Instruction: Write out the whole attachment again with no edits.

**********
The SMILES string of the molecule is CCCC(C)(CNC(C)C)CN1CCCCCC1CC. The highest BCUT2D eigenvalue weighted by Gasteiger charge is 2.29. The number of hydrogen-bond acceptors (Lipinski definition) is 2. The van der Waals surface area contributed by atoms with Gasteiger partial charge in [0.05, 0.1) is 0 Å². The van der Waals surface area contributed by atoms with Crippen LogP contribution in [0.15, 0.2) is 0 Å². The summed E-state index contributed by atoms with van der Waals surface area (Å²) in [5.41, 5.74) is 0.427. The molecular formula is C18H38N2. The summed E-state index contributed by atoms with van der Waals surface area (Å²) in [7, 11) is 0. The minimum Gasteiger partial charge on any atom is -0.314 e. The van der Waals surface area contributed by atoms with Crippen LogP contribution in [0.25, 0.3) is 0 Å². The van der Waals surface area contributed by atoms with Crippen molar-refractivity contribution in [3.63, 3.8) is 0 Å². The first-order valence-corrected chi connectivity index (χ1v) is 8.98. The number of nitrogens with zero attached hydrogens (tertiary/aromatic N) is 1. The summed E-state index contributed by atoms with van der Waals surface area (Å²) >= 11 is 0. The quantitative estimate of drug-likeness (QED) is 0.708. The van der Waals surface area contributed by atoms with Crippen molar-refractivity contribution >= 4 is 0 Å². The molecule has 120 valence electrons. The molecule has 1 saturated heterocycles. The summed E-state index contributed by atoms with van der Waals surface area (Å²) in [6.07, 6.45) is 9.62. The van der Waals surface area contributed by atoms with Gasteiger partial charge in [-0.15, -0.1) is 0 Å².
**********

The SMILES string of the molecule is CCCC(C)(CNC(C)C)CN1CCCCCC1CC. The highest BCUT2D eigenvalue weighted by Gasteiger charge is 2.29. The number of hydrogen-bond acceptors (Lipinski definition) is 2. The van der Waals surface area contributed by atoms with Gasteiger partial charge in [0.05, 0.1) is 0 Å². The van der Waals surface area contributed by atoms with Crippen LogP contribution in [0.15, 0.2) is 0 Å². The summed E-state index contributed by atoms with van der Waals surface area (Å²) in [5.41, 5.74) is 0.427. The molecular formula is C18H38N2. The summed E-state index contributed by atoms with van der Waals surface area (Å²) in [7, 11) is 0. The minimum Gasteiger partial charge on any atom is -0.314 e. The van der Waals surface area contributed by atoms with Crippen LogP contribution in [0.25, 0.3) is 0 Å². The van der Waals surface area contributed by atoms with Crippen molar-refractivity contribution in [3.63, 3.8) is 0 Å². The first-order valence-corrected chi connectivity index (χ1v) is 8.98. The number of nitrogens with zero attached hydrogens (tertiary/aromatic N) is 1. The summed E-state index contributed by atoms with van der Waals surface area (Å²) >= 11 is 0. The quantitative estimate of drug-likeness (QED) is 0.708. The van der Waals surface area contributed by atoms with Crippen molar-refractivity contribution >= 4 is 0 Å². The molecule has 120 valence electrons. The molecule has 1 saturated heterocycles. The summed E-state index contributed by atoms with van der Waals surface area (Å²) in [6.07, 6.45) is 9.62. The van der Waals surface area contributed by atoms with Gasteiger partial charge in [-0.15, -0.1) is 0 Å².